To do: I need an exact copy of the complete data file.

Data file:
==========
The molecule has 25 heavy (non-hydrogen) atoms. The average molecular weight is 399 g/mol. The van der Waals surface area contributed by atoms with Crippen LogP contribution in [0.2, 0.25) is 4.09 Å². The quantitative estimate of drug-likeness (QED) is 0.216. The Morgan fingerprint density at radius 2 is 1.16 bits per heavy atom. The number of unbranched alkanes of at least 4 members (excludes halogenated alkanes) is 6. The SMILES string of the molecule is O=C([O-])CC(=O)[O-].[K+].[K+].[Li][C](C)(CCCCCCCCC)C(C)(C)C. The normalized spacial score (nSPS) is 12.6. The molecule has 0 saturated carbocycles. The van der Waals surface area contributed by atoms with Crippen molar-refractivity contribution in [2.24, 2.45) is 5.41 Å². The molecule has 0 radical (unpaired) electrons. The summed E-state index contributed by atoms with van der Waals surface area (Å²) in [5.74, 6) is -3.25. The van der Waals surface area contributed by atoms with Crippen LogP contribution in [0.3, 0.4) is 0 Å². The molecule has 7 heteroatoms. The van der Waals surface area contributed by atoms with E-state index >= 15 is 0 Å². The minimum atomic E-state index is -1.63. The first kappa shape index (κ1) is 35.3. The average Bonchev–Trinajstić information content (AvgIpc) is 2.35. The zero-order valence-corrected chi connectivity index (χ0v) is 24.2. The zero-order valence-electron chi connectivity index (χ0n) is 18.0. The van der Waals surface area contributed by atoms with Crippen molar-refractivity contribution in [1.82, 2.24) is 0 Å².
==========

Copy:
The molecule has 25 heavy (non-hydrogen) atoms. The average molecular weight is 399 g/mol. The van der Waals surface area contributed by atoms with Crippen LogP contribution in [0.2, 0.25) is 4.09 Å². The quantitative estimate of drug-likeness (QED) is 0.216. The Morgan fingerprint density at radius 2 is 1.16 bits per heavy atom. The number of unbranched alkanes of at least 4 members (excludes halogenated alkanes) is 6. The SMILES string of the molecule is O=C([O-])CC(=O)[O-].[K+].[K+].[Li][C](C)(CCCCCCCCC)C(C)(C)C. The normalized spacial score (nSPS) is 12.6. The molecule has 0 saturated carbocycles. The van der Waals surface area contributed by atoms with Crippen molar-refractivity contribution in [2.24, 2.45) is 5.41 Å². The molecule has 0 radical (unpaired) electrons. The summed E-state index contributed by atoms with van der Waals surface area (Å²) in [5.74, 6) is -3.25. The van der Waals surface area contributed by atoms with Crippen LogP contribution in [0.3, 0.4) is 0 Å². The molecule has 7 heteroatoms. The van der Waals surface area contributed by atoms with E-state index >= 15 is 0 Å². The minimum atomic E-state index is -1.63. The first kappa shape index (κ1) is 35.3. The average Bonchev–Trinajstić information content (AvgIpc) is 2.35. The zero-order valence-corrected chi connectivity index (χ0v) is 24.2. The zero-order valence-electron chi connectivity index (χ0n) is 18.0. The van der Waals surface area contributed by atoms with Crippen molar-refractivity contribution in [1.82, 2.24) is 0 Å².